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Applying the Control Framework

19 January, 2016 - 12:35

In this section, we apply the control framework to the generic system described above. Figure 9.6 presents a completed control matrix for the systems flowchart shown in Figure 9.5.

Figure 9.6 Control Matrix for Data Entry with Master Data 

This matrix shows format and assumptions similar to those made in Figure 9.4. The recommended control plans listed in the first column in Figure 9.6 are representative of those commonly associated with controlling the data entry process when master data is available. Most of the control plans described with Figure 9.3 and Figure 9.4 may also be applicable. But, for simplicity, we will not repeat them here.

In this section, we first see in general terms how several of the control plans work.1 Then, Table 9.3 describes each of the cell entries in the control matrix. As you study the control plans, be sure to track where they are located on the systems flowchart.

P-1:  Enter data close to the originating source. This is a strategy for capture and entry of event-related data close to the place (and probably time) that an event occurs. Online transaction entry (OLTE), online real-time processing (OLRT), and onlinetransaction processing (OLTP) are all examples of this processing strategy. When this strategy is employed, databases are more current and subsequent events can occur in a more timely manner. Because data are not transported to a data entry location, there is less of a chance that inputs will be lost (input completeness). The input can be more accurate because the data entry person may be in a position to recognize and immediately correct input errors (input accuracy). Finally, some efficienciescan be gained by reducing the number of entities handling the event data.


P-2:  Digital signatures. Whenever data are entered from remote locations via telecommunications channels like the Internet, there is the risk that the communication may have been sent by an unauthorized system user or may have been intercepted/ modified in transit. To guard against such risks, many organizations employ digital signatures to authenticate the user’s identity and to verify the integrity of the message being transmitted. To learn more about how digital signatures work, see Appendix 9A, and Technology Application 9.1.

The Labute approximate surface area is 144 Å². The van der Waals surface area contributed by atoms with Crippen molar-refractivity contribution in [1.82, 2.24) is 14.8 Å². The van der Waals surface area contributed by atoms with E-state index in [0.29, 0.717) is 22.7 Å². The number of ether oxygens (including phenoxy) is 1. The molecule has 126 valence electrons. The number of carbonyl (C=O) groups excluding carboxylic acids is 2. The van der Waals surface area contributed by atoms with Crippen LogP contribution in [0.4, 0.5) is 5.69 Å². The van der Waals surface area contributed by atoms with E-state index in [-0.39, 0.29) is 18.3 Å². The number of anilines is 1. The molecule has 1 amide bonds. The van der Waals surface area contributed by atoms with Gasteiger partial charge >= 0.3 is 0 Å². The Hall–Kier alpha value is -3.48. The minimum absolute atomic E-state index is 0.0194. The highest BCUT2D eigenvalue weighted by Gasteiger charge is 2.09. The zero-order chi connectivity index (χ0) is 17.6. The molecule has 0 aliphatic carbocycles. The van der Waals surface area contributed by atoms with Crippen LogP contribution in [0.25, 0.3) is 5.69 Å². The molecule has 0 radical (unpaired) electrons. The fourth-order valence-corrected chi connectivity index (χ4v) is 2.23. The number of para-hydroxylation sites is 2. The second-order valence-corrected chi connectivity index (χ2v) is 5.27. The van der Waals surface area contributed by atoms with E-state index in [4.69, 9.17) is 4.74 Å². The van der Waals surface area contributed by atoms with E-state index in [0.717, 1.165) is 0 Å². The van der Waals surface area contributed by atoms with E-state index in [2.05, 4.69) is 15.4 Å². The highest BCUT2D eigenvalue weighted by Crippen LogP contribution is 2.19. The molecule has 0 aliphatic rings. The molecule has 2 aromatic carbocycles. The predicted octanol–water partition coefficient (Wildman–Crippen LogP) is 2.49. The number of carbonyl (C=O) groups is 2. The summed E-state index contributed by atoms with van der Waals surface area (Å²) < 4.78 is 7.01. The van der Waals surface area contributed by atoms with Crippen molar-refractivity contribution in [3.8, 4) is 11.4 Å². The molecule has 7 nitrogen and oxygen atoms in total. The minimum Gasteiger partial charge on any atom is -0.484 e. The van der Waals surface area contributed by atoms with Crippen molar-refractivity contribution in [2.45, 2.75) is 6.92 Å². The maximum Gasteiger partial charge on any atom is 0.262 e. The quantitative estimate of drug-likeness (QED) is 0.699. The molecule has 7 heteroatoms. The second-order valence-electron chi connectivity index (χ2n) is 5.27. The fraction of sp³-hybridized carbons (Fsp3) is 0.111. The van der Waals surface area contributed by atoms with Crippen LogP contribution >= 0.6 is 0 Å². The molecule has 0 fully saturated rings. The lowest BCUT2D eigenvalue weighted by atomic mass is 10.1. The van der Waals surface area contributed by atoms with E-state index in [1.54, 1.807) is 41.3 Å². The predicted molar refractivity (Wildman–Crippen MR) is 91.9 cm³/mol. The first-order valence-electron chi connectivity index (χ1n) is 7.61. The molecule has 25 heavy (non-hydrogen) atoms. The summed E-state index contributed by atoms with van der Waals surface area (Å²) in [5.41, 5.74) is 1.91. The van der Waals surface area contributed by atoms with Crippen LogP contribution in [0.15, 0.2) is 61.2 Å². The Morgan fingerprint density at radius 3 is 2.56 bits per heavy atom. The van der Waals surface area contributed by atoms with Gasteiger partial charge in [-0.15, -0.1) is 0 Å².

P-3:  Populate inputs with master data. Numeric, alphabetic, and other designators are usually assigned to entities such as customers, vendors, and employees. When we populate inputs with master data, the user merely enters an entity’s identification code and the system retrieves certain data about that entity from existing master data. For example, the user might be prompted to enter the customer ID (code). Then, the system automatically provides information from the customer master data, such as the customer’s name and address, preferred shipping method, and sales terms. Fewer keystrokes are required, making data entry quicker, more accurate, and more efficient. To ensure that system users have not made a mistake keying the code itself, they compare data provided by the system with that used for input. Finally, the entry cannot proceed without valid (authorized) master data that includes such items as terms and credit limits that were previously recorded via a data maintenanceprocess.

P-4:  Compare input data with master data. A data entry program can be designed to compare the input data to data that have been previously recorded. When we compareinput data with master data we can determine the accuracy and validity of the input data. Here are just two types of comparisons that can be made: